Songbird, tested, gives Porter first DelCap win
by Frank Vespe
They came for a ceremonial procession, and a horse race broke out.
More than seventy minutes before the first post Saturday at Delaware Park, a line had already formed to buy programs, and folks were busily staking out their spots around the paddock.
And why not? Songbird — last year’s champion three-year-old filly and a runner whose only defeat in 13 prior races had come by the narrowest of margins to the staunchest of rivals in the biggest of spots, those being a nose, the great Beholder, and last fall’s Grade 1 Breeders’ Cup Distaff — was in the house, set to star in the track’s biggest production, the $750,000, Grade 1 Delaware Handicap.
Bettors poured money through the windows, virtually all of it on Songbird’s nose. Of the enormous show pool — more than $1.6 million — nearly 97 percent backed Songbird. Eighty-nine percent of the win pool also was on the champ, and her off odds were 1-20.
Rich Glazier, the Delaware Park paddock host, summed it up. Glazier has witnessed 47 of the 80 runnings of the DelCap in person.
“I want to tell you this: in 1965 I saw Kelso win here in person,” he said. “In ’66 I saw Buckpasser win here in person. In ’72 I saw the Garden State Stakes with Secretariat, and in ’73 I went to the Preakness and saw Secretariat. If you ask me, did I bet those race or did I win or lose on those horses, I have no idea. But I’ll never forget seeing those horses run, and I’m sure after today I’ll never forget Songbird.”
But a funny thing happened on the way to the coronation. Nobody bothered to tell Songbird’s seemingly overmatched rivals they were hopeless longshots,
Astute observers figured that Songbird would pop the latches on top and, with Hall of Famer Mike Smith in the irons, control the tempo while doling out moderate fractions.
“I think she’ll go to the lead, and we’ll let her go like she’s not even in the race,” said Kieron Magee, the Laurel Park-based trainer who sent out Line of Best Fit. “If you try to chase her, you’ll get nothing.”
That’s pretty much how it happened, too.
Smith and Songbird held a clear lead through a half-mile in 48.36 seconds and three-quarters in 1:12.63. From there, you figured, she’d suddenly spurt clear to a five- or six-length lead and coast home under wraps.
But suddenly there was Martini Glass, the Keith Nations trainee ridden by Jose Ferrer, making a menacing move at the head of the lane. Line of Best Fit looked to be revving up a spirited run. The champ was on the ropes.
When Smith asked her, Songbird responded. Carrying 124 pounds — eight more than Martini Glass, 11 more than Line of Best Fit — she dug in. The margin of her lead, just a half-length at the quarter pole, grew to one length. That’s where it stayed. Martini Glass, 21-1 at post time, was second. Two lengths farther back, Line of Best Fit, 35-1, was third.
The winner paid all of $2.10 to win, and the $1 exacta returned a paltry $2.50. Running time for the 1 1/4 miles was a sluggish 2:03.96, the slowest since 2002.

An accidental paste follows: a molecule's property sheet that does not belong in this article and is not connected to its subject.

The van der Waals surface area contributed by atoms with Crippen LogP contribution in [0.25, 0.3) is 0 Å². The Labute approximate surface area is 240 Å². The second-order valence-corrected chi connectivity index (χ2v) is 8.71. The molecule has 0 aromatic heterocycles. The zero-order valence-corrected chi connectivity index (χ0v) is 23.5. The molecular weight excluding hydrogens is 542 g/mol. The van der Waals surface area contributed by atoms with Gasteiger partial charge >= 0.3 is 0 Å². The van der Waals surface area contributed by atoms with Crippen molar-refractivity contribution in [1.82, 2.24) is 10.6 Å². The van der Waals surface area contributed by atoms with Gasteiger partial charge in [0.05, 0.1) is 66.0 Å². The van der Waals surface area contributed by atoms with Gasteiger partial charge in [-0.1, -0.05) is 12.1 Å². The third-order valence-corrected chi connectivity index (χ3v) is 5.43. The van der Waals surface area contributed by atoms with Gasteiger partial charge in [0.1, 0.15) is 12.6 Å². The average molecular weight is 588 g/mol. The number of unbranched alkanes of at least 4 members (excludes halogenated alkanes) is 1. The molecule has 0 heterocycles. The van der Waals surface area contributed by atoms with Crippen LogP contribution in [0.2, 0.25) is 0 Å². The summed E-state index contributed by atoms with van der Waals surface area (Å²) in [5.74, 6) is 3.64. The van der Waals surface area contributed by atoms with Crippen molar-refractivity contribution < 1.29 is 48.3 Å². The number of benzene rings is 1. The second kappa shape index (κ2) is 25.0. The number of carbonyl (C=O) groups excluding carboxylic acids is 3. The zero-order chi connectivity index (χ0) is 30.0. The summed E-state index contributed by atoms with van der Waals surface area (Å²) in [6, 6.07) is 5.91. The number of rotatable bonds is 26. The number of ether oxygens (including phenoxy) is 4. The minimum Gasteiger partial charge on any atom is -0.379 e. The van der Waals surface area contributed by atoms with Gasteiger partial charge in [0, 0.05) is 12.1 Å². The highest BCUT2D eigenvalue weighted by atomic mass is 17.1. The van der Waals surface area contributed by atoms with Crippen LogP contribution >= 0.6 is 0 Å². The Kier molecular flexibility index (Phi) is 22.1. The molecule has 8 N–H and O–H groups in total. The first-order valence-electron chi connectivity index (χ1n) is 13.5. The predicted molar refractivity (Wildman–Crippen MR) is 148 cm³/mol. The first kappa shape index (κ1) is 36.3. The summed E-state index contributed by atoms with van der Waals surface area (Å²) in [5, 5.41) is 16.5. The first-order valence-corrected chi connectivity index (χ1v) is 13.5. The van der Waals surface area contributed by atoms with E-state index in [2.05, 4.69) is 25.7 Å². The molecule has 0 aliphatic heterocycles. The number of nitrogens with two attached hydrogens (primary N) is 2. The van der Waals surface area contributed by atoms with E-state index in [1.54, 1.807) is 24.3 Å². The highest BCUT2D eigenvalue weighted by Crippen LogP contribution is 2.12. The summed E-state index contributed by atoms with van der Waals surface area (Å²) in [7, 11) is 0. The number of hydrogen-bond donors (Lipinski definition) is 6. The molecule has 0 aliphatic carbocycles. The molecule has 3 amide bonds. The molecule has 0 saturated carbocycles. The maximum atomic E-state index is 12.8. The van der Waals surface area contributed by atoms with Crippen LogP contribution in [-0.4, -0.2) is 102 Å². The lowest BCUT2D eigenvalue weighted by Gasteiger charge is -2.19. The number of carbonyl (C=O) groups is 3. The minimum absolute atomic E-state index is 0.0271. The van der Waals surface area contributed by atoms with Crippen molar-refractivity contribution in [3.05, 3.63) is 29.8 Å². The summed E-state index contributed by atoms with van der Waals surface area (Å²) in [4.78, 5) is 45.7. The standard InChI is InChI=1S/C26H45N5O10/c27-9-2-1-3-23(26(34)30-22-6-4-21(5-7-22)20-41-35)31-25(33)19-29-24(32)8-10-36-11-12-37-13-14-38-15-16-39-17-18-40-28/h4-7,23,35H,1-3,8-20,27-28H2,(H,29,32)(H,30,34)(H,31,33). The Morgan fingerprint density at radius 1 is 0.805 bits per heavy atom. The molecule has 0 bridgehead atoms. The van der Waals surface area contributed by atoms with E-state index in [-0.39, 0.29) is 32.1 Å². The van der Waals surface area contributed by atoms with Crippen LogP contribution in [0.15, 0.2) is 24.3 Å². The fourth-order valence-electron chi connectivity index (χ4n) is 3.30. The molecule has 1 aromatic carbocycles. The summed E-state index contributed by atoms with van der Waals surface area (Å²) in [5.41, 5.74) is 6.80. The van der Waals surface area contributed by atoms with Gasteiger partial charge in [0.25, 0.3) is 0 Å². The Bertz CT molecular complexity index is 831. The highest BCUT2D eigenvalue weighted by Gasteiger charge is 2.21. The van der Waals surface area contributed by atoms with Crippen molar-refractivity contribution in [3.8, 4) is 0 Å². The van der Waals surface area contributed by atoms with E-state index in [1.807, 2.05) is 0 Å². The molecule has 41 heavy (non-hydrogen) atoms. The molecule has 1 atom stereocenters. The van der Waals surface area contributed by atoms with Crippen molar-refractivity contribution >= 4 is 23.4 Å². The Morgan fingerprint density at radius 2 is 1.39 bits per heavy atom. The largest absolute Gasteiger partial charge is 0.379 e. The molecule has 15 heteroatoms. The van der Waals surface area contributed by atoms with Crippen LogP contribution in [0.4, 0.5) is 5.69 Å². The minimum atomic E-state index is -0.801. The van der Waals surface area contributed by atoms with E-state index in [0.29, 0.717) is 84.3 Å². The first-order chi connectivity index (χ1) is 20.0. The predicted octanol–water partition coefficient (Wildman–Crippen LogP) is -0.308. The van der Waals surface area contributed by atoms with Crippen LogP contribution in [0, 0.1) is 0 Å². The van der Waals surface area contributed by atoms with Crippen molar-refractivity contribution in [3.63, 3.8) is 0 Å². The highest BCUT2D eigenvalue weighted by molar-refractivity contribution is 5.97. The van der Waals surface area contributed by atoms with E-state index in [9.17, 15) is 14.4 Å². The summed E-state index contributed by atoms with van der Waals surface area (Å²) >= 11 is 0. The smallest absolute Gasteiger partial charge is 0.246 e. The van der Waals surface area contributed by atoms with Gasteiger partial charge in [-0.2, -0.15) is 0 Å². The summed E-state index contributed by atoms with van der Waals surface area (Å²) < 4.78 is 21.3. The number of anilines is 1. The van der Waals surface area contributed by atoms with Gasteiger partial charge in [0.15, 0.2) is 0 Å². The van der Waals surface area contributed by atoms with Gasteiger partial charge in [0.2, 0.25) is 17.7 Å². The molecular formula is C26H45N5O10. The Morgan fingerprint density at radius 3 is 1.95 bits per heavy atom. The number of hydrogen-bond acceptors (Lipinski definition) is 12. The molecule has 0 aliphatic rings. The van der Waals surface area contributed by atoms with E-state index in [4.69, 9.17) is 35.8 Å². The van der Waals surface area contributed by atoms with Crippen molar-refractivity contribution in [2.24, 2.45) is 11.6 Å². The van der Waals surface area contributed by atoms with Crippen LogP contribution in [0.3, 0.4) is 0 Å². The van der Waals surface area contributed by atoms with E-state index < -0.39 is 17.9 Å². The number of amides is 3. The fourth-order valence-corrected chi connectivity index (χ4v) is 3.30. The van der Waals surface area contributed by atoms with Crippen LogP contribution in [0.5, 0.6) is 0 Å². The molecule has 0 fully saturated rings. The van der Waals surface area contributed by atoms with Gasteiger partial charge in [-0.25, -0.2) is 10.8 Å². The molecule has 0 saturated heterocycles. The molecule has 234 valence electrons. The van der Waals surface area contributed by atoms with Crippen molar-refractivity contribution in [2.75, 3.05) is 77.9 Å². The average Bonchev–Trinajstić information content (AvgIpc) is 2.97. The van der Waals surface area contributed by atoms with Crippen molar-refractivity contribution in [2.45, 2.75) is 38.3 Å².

“You know, having this kind of a horse, we have a lot of confidence in her,” said winning trainer Jerry Hollendorfer. “Keith’s horse (Martini Glass) was running so good, I thought she might have a chance to get us, but then our horse dug in, so, what more could you ask for from a champion filly?”
The win was a popular one at the track and not just because 1-20 winners make for a lot of winning bettors. Songbird’s owner, native Delawarean Rick Porter, whose horses race as Fox Hill Farms, flew down from Boston, where he is undergoing treatments to combat lymphoma, to guide Songbird into the winner’s circle.
“This is a good one,” said Porter, who won his first-ever DelCap and whose Havre de Grace was second a nose, to Blind Luck in 2011. “I didn’t want that to happen again. I got a little nervous at the eighth pole.”
Of course, not everyone was happy for Songbird. Magee, who said he was “absolutely thrilled” with Line of Best Fit’s show effort, joked before the race that he was “not really” excited that Songbird had made the trip to Delaware.
“I’m going to get beat,” he said. “In the race all we’ll see is her big ass.”
So why bother? In a race when the trainers of most of the top distaff runners — including Chad Brown, whose Paid Up Subscriber gave Songbird a stern test in the Grade 1 Ogden Phipps in June — took a pass, why send horses like Martini Glass and Line of Best Fit?
“I knew it was going to be a small field. It’s worth a shot,” Magee, who earlier on the card won the Hockessin Stakes with Struth, said. “My filly’s not very well bred. She’s made $460,000; she’s worth more as a racehorse. But if she could get second or third, she’s worth something as a broodmare.”
Now, of course, both Martini Glass and Line of Best Fit have Grade 1 black type, an awfully valuable commodity for a broodmare. And both have fattened their bank accounts, the former by $150,000, the latter by $82,500.
But those achievements pale next to those of Songbird, the four-year-old Medaglia d’Oro filly who already has two Eclipse Awards on the shelf, to go along with more than $4.5 million in earnings.
“She won, and we’re happy that we won and happy that I could win this race for Rick Porter,” said Hollendorfer. “I love them all, from the littlest claimers to the biggest stake winners like Songbird. I’m in it over my head.”